Jars of Clay

If you have a mathematical or science background this post is fascinating: Your Body Wasn’t Built to Last.

Of course theology got there a long time ago:
Then the LORD said, “My Spirit shall not abide in man forever, for he is flesh: his days shall be 120 years.” (Gen 6:3 ESV)

The years of our life are seventy, or even by reason of strength eighty (Psa 90:10 ESV)

But we have this treasure in jars of clay, to show that the surpassing power belongs to God and not to us. (2Co 4:7 ESV)

Google Serendipity

This was the Google Icon this morning. It is sometimes interesting who they pick, but today’s was fascinating. Here is the Wikipedia entry for Nicolas Steno. Here is the Catholic Encyclopedia Entry. What a fascinating life. Lutheran, World Class Scientist, Convert, Priest, Bishop, Pious Ascetic, Missionary, Tragic Death.

This quote found in the Wikipedia entry betrays the lost foundations.

Fair is what we see, Fairer what we have perceived, Fairest what is still in veil.

He never gave up the hunger for truth. And from that quote what you can see is what he believed the foundation of all truth was. The world made sense – was fair, beautiful and true – because God made it make sense. Though parts might be veiled now, there is an order we can perceive.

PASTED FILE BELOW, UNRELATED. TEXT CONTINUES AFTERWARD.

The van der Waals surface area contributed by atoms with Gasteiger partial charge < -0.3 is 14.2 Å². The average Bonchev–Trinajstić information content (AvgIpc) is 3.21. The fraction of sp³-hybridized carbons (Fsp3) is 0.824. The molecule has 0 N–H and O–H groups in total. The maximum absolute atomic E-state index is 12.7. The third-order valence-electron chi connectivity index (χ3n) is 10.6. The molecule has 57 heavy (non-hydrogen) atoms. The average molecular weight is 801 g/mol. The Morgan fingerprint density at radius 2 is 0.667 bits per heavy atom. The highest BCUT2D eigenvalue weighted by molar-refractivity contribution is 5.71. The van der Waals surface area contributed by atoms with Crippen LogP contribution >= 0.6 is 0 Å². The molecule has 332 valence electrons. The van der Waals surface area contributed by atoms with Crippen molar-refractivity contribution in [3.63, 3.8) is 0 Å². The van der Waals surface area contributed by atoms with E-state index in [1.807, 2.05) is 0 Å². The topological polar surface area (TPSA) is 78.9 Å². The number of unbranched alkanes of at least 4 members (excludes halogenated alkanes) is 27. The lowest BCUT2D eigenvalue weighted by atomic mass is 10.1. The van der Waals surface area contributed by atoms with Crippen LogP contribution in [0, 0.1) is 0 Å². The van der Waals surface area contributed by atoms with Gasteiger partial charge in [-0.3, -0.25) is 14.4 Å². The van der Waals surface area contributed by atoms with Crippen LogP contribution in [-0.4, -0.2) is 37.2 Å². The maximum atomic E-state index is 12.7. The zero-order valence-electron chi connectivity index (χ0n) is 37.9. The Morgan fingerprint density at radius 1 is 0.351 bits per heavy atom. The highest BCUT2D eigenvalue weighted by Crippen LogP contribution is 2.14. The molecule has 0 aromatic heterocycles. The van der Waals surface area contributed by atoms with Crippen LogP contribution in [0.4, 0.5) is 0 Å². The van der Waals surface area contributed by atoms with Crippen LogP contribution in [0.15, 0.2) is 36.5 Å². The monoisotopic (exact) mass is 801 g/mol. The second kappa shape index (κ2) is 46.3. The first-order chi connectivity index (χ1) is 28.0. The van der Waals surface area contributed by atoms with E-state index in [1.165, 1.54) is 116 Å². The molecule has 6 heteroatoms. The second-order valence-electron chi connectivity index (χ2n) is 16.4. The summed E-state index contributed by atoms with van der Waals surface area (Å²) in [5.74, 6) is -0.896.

Sainted by John Paul the Second, feast day Dec 5th.

Those who have, more will be added…

That is the start of a pithy saying of Jesus. So pithy it found its way into the Synoptic gospels (Matt, Mark and Luke) in at least four places – Matt 13:11-12, Matt 25:29, Mark 4:25, Luke 19:26. And those 4 places represent at least 3.5 stories: the explanation to the parable of the sower, the parable of the talents, the lamp on a stand and Luke’s version of the talents which is sufficiently different that Matthew’s to at least rate half a story. The full saying is roughly: those who have, more will be given; those who don’t, even what they do will be taken away.